Today I am revisiting the topic of my January 21st post Learning from Children, in which I talked about the possibility of Universal Programming Literacy (UPL). But today, rather than talk about how to achieve such a thing, I’d like to talk about whether it’s a good idea at all.
It is clear that we live in a world in which, even in the most literate and computer savvy of societies, only a small percentage of the population programs computers. It is reasonable to ask the question “Is there a scenario in which pretty much everyone in society programs computers?” I don’t think it comes down to ability. Just about anybody can understand how to program, if taught the right way. I know this from first-hand experience. I think the more salient issue is utility, and therefore motivation.
One argument against UPL posits that programming is like carpentry: We all sit on chairs, yet a society only needs a relatively small percentage of its population to be able to build chairs. Some people may learn carpentry as a hobby, but it’s not necessary for your child to be able to build furniture in order to succeed in society. Therefore there is no compelling pressure from parents and communities to make sure every child learns how to be a functional carpenter.
A counter-argument in favor of UPL – and this is very hard to make in the context of most of today’s programming languages (C++, Java, Python, C#, etc) – is that programming can evolve to something more like written language: A communicative tool that helps provide the glue by which people form into communities. This has been the role served by written literacy since the Web took off in the mid ’90s: The fact that millions of people can read and write has allowed the Web to enable a grass roots kind of communication, in which communities can form themselves around common goals and interests, rather than needing to depend upon trained experts.
Those of us who program know that our skill provides us with an enormous increase in our ability to take advantage of the power of computers – the computer becomes a fantastically powerful and extremely protean servant. We are able to instruct the computer to do things for us that require millions of custom operations. For example: go off and search through millions of items, see which ones match what I want, combine them in this particular way with these other items, and bring me back the best result. Very powerful stuff indeed.
And yet, if it turns out that the number of people who would benefit from directly wielding such power is small, then programming is indeed akin to carpentry, and then there is no point in trying to promote UPL. On the other hand, if it turns out that such power can be fruitfully applied by people in such diverse fields as sociology, economics, community activism, literature, politics, music, poetry, and so on, then we’re talking about something that is more like written literacy, and then there is a reason to pursue UPL.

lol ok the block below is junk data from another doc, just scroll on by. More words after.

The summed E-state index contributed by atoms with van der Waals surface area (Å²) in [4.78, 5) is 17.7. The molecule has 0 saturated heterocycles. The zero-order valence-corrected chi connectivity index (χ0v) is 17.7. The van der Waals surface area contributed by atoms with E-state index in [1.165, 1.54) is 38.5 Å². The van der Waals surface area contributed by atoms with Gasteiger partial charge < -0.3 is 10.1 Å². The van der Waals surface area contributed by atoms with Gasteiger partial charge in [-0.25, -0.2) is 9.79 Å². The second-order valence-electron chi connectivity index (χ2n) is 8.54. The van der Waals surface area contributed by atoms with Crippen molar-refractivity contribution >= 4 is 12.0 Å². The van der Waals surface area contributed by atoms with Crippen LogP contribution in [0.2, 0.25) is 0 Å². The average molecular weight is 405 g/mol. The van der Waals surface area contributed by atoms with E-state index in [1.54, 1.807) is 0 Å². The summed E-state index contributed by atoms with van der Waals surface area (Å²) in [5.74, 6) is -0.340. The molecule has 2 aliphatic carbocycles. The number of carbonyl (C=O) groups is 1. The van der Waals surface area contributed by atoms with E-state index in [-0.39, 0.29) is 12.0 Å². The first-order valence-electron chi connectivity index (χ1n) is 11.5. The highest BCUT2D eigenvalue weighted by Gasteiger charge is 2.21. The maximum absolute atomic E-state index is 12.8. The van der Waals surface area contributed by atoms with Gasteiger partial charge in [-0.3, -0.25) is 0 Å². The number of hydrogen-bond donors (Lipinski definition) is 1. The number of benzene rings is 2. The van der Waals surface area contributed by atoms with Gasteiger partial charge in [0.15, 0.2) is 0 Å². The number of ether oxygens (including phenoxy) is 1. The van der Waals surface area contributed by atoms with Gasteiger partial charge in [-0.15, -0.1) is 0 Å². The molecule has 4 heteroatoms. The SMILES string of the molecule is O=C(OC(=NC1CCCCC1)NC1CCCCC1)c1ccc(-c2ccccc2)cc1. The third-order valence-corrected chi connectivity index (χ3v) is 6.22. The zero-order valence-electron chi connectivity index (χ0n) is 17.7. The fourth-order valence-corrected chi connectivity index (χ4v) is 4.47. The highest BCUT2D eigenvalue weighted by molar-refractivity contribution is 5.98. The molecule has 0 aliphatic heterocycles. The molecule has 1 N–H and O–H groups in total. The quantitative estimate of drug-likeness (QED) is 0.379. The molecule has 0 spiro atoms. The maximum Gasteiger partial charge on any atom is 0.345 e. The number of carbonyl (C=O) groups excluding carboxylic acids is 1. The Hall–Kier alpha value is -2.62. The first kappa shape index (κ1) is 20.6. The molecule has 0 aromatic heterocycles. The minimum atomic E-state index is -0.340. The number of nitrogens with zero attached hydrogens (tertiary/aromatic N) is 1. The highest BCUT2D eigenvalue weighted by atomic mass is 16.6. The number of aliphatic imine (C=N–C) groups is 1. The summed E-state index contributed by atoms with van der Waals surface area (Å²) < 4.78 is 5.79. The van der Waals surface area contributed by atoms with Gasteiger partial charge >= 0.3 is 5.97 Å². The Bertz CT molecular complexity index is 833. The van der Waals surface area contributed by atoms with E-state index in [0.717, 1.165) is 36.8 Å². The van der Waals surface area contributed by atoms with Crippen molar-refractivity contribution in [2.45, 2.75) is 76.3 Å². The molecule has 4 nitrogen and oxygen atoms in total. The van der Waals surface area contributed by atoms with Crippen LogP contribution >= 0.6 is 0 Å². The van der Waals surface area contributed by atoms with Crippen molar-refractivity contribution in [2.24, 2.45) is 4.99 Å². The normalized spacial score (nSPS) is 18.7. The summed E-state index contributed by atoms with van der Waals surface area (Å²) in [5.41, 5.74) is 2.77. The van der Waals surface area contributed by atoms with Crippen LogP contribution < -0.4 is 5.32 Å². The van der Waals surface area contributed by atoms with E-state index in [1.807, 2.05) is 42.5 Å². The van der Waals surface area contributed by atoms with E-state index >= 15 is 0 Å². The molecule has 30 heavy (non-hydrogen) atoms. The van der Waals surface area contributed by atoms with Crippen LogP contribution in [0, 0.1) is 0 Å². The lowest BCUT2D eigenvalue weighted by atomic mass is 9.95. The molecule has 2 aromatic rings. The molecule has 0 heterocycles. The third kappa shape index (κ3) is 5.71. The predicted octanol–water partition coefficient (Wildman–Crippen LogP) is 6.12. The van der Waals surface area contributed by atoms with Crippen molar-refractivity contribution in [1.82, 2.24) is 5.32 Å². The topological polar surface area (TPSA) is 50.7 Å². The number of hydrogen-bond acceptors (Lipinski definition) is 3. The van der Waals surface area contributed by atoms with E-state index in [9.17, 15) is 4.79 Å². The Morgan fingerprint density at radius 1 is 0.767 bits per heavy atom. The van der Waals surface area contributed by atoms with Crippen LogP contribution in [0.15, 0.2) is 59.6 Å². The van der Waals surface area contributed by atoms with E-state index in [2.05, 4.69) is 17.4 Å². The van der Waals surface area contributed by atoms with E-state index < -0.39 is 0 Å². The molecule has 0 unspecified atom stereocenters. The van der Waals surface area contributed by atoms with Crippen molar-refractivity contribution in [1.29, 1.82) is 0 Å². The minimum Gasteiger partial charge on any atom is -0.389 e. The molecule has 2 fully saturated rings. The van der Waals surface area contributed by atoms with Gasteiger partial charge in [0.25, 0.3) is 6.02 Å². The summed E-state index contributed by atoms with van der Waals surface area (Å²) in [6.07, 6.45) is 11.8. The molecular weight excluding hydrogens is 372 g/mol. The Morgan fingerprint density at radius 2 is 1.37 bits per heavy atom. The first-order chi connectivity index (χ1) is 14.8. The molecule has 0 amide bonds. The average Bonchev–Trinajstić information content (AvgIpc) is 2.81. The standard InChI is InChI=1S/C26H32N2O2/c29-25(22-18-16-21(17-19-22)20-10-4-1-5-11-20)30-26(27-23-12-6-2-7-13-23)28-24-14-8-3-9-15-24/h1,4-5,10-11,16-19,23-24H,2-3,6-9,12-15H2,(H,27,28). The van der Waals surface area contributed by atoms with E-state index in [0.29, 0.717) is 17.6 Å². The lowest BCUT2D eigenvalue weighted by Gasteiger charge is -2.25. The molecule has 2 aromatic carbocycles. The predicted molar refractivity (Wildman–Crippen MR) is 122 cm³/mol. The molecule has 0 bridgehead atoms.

My current sense is that the problem is still ill-posed, because the kind of programming language that would empower most people to do the things that matter to them does not currently exist. Most existing programming languages are rather brittle and are quite focused on relatively mathematical operations. Those kinds of operations are very useful for those of us who do things like computer graphics, physics, statistical analysis, and other tasks related to mainstream computer science, but are not really useful for modeling the sorts of problems that come up when you’re looking at history, community activism, or the works of Charlotte Bronte.
A small number of special purpose programming languages are widely adopted by people who don’t think of themselves as programmers. In each case (unlike C#, Java, C++, etc), the programming environment is not brittle – mistakes don’t take down the whole system – and the visual representation of the language itself maps well to the problem being tackled. Some examples of this are Excel and similar spreadsheet languages for modeling finance problems, and Max MSP and similar visual data-flow languages for building procedural music.
My sense is that if any programming language is going to succeed in the broader arena of human endeavor, it’s going to have some important qualities in common with these special purpose languages: (i) The programming environment is very forgiving of mistakes: Whatever fool thing you choose to do, you can’t crash the program; (ii) Things are “always running”: There won’t be the sort of compile/run cycle that traditional programs rely on now. Rather, you will be making continual interventions into a world that continues to exist at all times; (iii) The program itself appears to model the problem you’re solving: In some sense, the “code” appears to be intuitively superimposed upon, or even identified with, the problem space that is being modeled (think Excel).
It could be that even with all these qualities, it simply doesn’t make sense for many millions of people to be interacting with computers by programming them – maybe programming is really carpentry and that’s that. But I think that in order to do experiments that aim to find out one way or another, we need to be developing and testing these sorts of guiding principles.